I spotted the Drivetribe iOS app in the featured content in the app store, I’ve seen it buzzing around Twitter so I thought I’d have a look.
I noticed the reviews were about 2.5 stars on average, which seemed a bit low so I had a look through them.
Basically, it gets rated 5* by most people, 3-4* by others that use it and everyone else that rates it gives it 1*, the point being everyone rating it that low hasn’t even used the app.
Drivetribe requires you to sign up with Facebook, there are no other signup methods available, no simple email sign up, no Google, no Twitter. Apparently Twitter is coming soon, but not yet. This doesn’t bother me at all, I have a Facebook account. I’m not religiously addicted to Facebook, I don’t have it on my phone so I can’t get drawn into it but I stalk my friends every other day or so and use the messenger a lot. I also use Twitter, Google and have email so I’m basically sorted on any form of sign up.
I know not everyone has all these sign up opitons available to them, but app developers (and those that design the apps) usually aren’t out to please everyone on the internet, they’re there to please as many people as they can as quickly as possible at the beginnig and if it works out they can start picking up more users.
Developing apps takes a lot of time and effort, sure big well promoted apps have a lot of funding behind them but it still takes time to get going and you need to secure a decent userbase early on to justify the continued development of the app (or any product really, you either need to start making money early or get traffic/footfall to justify someone else investing in you – unless you’re inventing something like the zip or sliced bread)
Using Facebook sign up as your first option for users is a good idea in an early release, they have in excess of 1.5 billion users, that’s nearly a quarter of the population of the planet being able to sign up to your app by dropping adding a few lines to your code.
You don’t have to do sign up forms, verify emails, worry about storing secure data, Facebook sorts all that out for you. Not everyone that wants to use your app will be on Facebook and not everyone on Facebook will want to use your app, but you’ve saved development time and got an enourmous base of potential users.
If you get some success from that base, you can easily justify adding other sign ups (that will be smaller in numbers, including email sign up) and hopefully increase the number of users you’ve got.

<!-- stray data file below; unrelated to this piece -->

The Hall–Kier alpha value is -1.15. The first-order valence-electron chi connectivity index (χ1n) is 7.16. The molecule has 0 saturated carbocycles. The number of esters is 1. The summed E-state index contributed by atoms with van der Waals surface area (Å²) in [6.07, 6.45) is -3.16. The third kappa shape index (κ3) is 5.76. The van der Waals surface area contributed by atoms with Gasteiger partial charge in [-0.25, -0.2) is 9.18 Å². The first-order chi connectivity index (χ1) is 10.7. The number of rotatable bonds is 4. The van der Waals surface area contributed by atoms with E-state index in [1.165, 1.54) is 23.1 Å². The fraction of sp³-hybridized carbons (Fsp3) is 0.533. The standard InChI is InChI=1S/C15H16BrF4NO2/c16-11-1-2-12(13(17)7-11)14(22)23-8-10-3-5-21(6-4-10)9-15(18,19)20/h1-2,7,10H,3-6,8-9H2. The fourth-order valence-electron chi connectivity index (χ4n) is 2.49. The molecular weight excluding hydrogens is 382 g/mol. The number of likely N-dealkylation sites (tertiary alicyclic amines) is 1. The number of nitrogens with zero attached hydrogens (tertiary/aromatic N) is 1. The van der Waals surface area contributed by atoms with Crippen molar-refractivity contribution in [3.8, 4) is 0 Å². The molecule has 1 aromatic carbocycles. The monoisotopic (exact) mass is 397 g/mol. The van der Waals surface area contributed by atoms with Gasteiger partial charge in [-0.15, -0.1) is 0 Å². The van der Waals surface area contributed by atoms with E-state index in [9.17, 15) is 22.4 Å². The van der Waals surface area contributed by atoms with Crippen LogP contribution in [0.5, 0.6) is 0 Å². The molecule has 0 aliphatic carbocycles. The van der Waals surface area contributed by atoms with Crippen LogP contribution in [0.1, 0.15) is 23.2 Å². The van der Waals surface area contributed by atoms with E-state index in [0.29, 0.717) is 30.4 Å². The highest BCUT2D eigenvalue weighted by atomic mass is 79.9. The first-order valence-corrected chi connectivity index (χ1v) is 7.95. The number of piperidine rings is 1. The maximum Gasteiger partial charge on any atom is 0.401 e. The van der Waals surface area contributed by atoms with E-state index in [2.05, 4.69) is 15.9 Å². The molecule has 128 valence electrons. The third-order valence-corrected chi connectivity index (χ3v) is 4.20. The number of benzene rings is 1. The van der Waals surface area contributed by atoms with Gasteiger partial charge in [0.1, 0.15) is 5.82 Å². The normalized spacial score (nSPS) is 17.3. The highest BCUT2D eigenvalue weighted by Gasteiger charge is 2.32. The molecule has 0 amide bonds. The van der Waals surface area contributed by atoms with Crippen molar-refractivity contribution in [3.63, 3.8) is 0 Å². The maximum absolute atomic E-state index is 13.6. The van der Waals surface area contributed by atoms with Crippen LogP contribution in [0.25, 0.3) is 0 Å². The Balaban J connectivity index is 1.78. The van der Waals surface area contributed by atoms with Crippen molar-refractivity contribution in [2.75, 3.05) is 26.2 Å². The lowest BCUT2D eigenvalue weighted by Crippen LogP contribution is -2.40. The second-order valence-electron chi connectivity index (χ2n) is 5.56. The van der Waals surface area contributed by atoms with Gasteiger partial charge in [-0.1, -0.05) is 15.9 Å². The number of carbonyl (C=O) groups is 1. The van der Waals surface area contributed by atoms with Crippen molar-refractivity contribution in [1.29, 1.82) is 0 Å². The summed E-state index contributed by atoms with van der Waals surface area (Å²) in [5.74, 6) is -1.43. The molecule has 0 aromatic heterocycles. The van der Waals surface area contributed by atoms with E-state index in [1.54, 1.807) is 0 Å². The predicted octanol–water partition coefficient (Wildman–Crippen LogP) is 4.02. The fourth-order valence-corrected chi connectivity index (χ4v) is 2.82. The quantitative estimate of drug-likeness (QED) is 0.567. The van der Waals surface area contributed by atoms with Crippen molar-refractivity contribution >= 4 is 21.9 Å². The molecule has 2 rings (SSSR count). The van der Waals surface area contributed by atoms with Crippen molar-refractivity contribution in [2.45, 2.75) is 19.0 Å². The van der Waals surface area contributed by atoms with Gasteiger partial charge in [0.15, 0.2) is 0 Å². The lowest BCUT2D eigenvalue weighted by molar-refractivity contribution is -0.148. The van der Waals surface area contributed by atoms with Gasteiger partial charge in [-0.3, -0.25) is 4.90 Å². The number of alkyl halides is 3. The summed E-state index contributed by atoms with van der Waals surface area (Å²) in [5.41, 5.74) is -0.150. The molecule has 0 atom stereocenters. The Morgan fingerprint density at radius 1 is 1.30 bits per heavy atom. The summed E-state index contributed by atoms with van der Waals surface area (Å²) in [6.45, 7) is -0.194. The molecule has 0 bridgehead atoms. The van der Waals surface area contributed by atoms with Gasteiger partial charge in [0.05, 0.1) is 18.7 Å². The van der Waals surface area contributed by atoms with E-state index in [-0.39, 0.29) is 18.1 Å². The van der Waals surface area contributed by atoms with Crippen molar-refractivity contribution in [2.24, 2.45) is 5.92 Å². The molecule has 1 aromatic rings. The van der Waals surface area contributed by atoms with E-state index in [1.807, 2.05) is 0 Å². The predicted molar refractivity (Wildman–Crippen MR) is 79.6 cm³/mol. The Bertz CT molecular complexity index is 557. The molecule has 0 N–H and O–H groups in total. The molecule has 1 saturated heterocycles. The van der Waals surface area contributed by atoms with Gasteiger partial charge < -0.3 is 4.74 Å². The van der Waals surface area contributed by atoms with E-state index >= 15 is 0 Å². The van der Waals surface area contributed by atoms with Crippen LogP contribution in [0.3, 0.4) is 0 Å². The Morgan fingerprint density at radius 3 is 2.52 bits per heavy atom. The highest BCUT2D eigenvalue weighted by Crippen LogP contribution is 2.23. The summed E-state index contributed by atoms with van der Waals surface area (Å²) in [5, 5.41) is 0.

This isn’t uncommon, ok often there’s the option of “Facebook or email” or “Facebook, Twitter or email” etc, but I can see why development would skip email sign ups these days, especially in a first version.
Also Drivetribe is a social media app anyway, so they’re probably relying on the content being shared via other social media networks, so the email sign up users are going to be less important.
Now you can take offence by that, by being shunned or “discrimintated” as some people have stated, but my main problem with this all is does that make the app 1*.
Just because you can’t use it, does that make it “garbage”?
I bet the First Class seating on a plane, the driving experience of a Rolls Royce or whatever it is you gain from a $1000 dollar handbag wouldn’t get awful reviews from people that haven’t used them.
I guess what this all boils down to, is I take offence from people that review software, that has been developer by people just working their jobs (not by Hammond, May and Clarkson themselves) and then people that have chosen themselves not to use Facebook and therefore not let themselves use the app to leave negative reviews.
Those star ratings mean more than the words – you could write a complaint about Facebook sign up somewhere else but saying the app is bad when you haven’t used it, well that’s damaging someone’s livelehood. Somewhere down the chain, there are software developers building apps, in an incredibly competitive markert.
If you have a complaint about Facebook login, Twitter login, some thing else that you’ve opted out from asy our own decision, complain about that – but don’t redirect that frustation towards someone else’s hard work.